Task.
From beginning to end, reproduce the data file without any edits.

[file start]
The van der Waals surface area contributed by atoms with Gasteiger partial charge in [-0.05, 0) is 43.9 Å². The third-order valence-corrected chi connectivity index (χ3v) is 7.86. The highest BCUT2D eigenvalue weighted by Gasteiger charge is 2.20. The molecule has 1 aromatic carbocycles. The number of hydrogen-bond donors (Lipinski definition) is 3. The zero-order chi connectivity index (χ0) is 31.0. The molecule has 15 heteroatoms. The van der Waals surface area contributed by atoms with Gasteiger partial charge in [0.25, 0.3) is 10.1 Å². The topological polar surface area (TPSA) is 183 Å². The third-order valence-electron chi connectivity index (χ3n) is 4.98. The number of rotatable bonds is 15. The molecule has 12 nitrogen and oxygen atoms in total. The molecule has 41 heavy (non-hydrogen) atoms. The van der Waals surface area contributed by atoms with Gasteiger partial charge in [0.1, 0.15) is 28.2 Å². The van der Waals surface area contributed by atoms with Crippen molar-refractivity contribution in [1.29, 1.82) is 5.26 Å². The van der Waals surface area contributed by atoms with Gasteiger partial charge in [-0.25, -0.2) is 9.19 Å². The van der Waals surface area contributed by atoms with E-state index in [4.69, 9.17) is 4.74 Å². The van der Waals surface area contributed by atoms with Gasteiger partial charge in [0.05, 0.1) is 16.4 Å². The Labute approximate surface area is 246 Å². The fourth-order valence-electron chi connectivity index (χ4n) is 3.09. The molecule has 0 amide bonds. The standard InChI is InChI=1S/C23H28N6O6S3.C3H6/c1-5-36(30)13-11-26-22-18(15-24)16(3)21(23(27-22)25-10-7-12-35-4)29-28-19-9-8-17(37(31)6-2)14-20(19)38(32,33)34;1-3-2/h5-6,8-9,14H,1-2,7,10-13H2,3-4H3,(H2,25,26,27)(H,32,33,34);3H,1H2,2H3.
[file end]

The van der Waals surface area contributed by atoms with Gasteiger partial charge in [-0.05, 0) is 43.9 Å². The third-order valence-corrected chi connectivity index (χ3v) is 7.86. The highest BCUT2D eigenvalue weighted by Gasteiger charge is 2.20. The molecule has 1 aromatic carbocycles. The number of hydrogen-bond donors (Lipinski definition) is 3. The zero-order chi connectivity index (χ0) is 31.0. The molecule has 15 heteroatoms. The van der Waals surface area contributed by atoms with Gasteiger partial charge in [0.25, 0.3) is 10.1 Å². The topological polar surface area (TPSA) is 183 Å². The third-order valence-electron chi connectivity index (χ3n) is 4.98. The number of rotatable bonds is 15. The molecule has 12 nitrogen and oxygen atoms in total. The molecule has 41 heavy (non-hydrogen) atoms. The van der Waals surface area contributed by atoms with Gasteiger partial charge in [0.1, 0.15) is 28.2 Å². The van der Waals surface area contributed by atoms with Crippen molar-refractivity contribution in [1.29, 1.82) is 5.26 Å². The van der Waals surface area contributed by atoms with Gasteiger partial charge in [-0.25, -0.2) is 9.19 Å². The van der Waals surface area contributed by atoms with E-state index in [4.69, 9.17) is 4.74 Å². The van der Waals surface area contributed by atoms with Gasteiger partial charge in [0.05, 0.1) is 16.4 Å². The Labute approximate surface area is 246 Å². The fourth-order valence-electron chi connectivity index (χ4n) is 3.09. The molecule has 0 amide bonds. The standard InChI is InChI=1S/C23H28N6O6S3.C3H6/c1-5-36(30)13-11-26-22-18(15-24)16(3)21(23(27-22)25-10-7-12-35-4)29-28-19-9-8-17(37(31)6-2)14-20(19)38(32,33)34;1-3-2/h5-6,8-9,14H,1-2,7,10-13H2,3-4H3,(H2,25,26,27)(H,32,33,34);3H,1H2,2H3.